This is what I ended up buying:

Asparagus — I can’t remember how much it cost, but I think the bunch was about 6 or 7$. In comparison, bought asparagus at Shop Rite last week for $1.99

Garlic onion  — it’s looks like scallions but the sign said they tasted like garlic, and they did — I can’t remember how much the bunches cost

Leeks – 2 bunches  — $2.50 a bunch. That’s not a bad price. But the leaks were definitely small.

1 Bunch of rhubarb — I can’t remember how much it cost.

Spinach – $4 – It was $5 a lb

Arrugala – $4 — It cost $4 a 1/4 lb

Flat of cilantro plants – $4.00 — I planted them next to my lettuce windowsill garden.

Apples $1.25 lb  — This was the only item that was cheaper than what I normally pay. I usually spend around $1.99/lb for organic apples.

1 dozen jumbo Large eggs – $4.50 – About $1.00 more than what I paid at the farm stand in New Jersey bringing them to more than double my regular Bodega eggs.

Milk – 1/2 gallon — $7.00 plus a $1.00 for deposit

1 pint of chocolate milk $3.00 plus $1.00 for deposit, 1 cider donut and 1 small cider – $1 — These items were part of my “whine tax”

The whole shopping trip cost about $60.  The most expensive item by far was the milk which came in an elegant glass milk bottle reminiscent of the ones the milk man used to leave when I was a very little kid.  The milk came from Milk Thistle Organic Dairy.

I can buy regular milk for about $1.99 a gallon, at Costco’s.  I can buy organic milk for $4.99 a gallon at either Trader Joes or ShopRite. I can buy grass fed organic milk for $3.50 a half gallon at Fairways, which is $7.00 a gallon. This milk at $7 a half gallon is $14.00 a gallon. Wow.

Ironically. I had seen this brand of milk at Whole Foods. I’d always wanted to buy it — the retro elegance of the bottle really got me. I remember saying to John,”One day, I’m going to treat myself and buy that milk.” But since it did not say grass fed, and since right now, I’m interested in the Omega Fatty Acid benefit of grass fed milk, I hadn’t escalated my impulse to purchase.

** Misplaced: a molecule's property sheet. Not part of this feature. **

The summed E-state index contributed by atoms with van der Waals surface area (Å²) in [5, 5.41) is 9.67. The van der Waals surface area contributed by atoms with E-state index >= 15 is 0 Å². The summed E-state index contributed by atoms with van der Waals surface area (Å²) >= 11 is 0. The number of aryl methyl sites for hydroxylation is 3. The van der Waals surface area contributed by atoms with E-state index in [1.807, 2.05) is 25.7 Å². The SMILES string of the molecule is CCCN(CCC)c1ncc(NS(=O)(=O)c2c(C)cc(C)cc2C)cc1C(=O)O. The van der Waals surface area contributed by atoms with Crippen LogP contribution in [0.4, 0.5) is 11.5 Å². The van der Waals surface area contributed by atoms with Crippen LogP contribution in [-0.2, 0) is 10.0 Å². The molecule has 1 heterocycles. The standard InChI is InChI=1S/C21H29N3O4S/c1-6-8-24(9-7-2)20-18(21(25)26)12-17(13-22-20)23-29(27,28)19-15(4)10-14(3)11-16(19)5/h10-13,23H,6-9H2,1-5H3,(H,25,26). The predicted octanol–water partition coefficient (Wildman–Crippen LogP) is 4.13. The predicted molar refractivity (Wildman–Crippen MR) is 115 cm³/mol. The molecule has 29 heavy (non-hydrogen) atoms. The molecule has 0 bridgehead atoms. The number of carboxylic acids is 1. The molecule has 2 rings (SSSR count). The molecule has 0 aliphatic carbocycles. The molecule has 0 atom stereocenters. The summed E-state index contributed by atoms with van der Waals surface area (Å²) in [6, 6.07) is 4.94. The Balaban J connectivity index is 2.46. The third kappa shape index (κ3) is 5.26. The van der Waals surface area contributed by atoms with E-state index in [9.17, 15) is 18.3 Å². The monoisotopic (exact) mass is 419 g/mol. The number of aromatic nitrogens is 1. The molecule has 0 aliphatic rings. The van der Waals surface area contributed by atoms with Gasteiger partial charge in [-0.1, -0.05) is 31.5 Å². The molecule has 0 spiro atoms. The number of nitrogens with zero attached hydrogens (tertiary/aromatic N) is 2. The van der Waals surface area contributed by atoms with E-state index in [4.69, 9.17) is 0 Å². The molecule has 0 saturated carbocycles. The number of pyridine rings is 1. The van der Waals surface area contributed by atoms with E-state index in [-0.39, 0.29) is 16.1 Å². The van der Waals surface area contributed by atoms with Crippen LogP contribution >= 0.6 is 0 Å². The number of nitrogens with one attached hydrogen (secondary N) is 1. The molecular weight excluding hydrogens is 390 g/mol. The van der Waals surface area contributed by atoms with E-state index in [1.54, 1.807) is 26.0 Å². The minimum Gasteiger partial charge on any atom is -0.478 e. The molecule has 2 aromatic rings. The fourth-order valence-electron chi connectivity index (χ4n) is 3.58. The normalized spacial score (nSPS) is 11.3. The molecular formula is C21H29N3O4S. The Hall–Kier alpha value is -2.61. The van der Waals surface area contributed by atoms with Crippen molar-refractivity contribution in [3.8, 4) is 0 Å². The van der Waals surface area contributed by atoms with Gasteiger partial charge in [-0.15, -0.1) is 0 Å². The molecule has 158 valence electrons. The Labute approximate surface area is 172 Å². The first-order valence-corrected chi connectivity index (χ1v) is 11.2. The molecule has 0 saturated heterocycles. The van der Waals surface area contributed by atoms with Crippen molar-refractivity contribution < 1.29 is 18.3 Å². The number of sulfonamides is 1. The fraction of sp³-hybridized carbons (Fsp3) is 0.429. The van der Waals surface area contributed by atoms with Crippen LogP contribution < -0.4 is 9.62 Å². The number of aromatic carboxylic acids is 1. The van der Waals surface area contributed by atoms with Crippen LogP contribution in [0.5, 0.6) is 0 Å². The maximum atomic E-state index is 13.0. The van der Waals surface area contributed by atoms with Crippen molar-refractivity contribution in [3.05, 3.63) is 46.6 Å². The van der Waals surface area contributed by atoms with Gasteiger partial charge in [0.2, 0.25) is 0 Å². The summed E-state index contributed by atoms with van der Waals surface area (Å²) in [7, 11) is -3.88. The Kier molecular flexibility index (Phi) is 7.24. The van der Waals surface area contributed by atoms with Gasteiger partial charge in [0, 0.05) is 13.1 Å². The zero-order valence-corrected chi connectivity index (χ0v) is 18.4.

The green market lady promised that once I tasted Milk Thistle, I’d never go back. She also told me that I had to be cautious about what grass the grass fed cows had eaten. It could have pesticides in the grass. Ugg! I have to put that on my list of things to research. The apple farmer also told me that organic farmers actually spray. “They spray more than we do,” she said. I thought the whole deal of organics is that they don’t use pesticides.

This is when I start to get really nervous. Who is telling me the truth? Who is not trying to market to me to get my money?

Unlike when I leave Whole Foods, I left the Farmers Market feeling a confused, nervous about how I was going to turn this strange collection of veggies into meals, and a little unsure if I had been taken.

Tonight when Blaise requested a glass of “that grass-fed milk.” He smacked his lips as it went down. “It’s delicious,” he said.

I took a sip from his glass. “It tastes just like milk.”

“No,” he said, “I can definitely tell the difference from that hormone kind.”

Then he paused. “Are we going to buy this every week?”

I shrugged.

“I’m not sure,” I said. “I’m not sure.”

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It was Earth Day,  and we’re working late. Both of us are in K’s office finishing up the last minute deadline. This weeks, what-do-you-mean-you-didn’t-know-it-was due tomorrow deadline.

“I’m hungry. Let’s order in.”

So I look up places to deliver on Menu Pages. I think about the garbage that any take out is going to bring in, but right now I don’t care. It’s almost 8. I’m hungry. And my justification is that I’m not going to do this a lot.

Justification. It’s a beautiful thing.

Because it’s so late, we decide not to order, but to walk across the street and see what’s open. There’s always Chipotle,the wheel-heeled cousin of MacDonald’s, which is also across the street. But I really want sushi, so we try the Japanese restaurant on 41st street first.

We are in luck. They are clearly closing up, but they haven’t shut the register. All the pre-made sushi in the case is 20% off. My nose for a bargain is excited. My instinct for self preservation feels a bit shaky. Nobody wants “fishy” sushi.  All that’s left is little packs. So not only am I stuck making garbage, but I’m stuck buying three or four cute little containers of questionably fresh fish.

As we are paying, I ask K,”Do you mind if we use one bag?”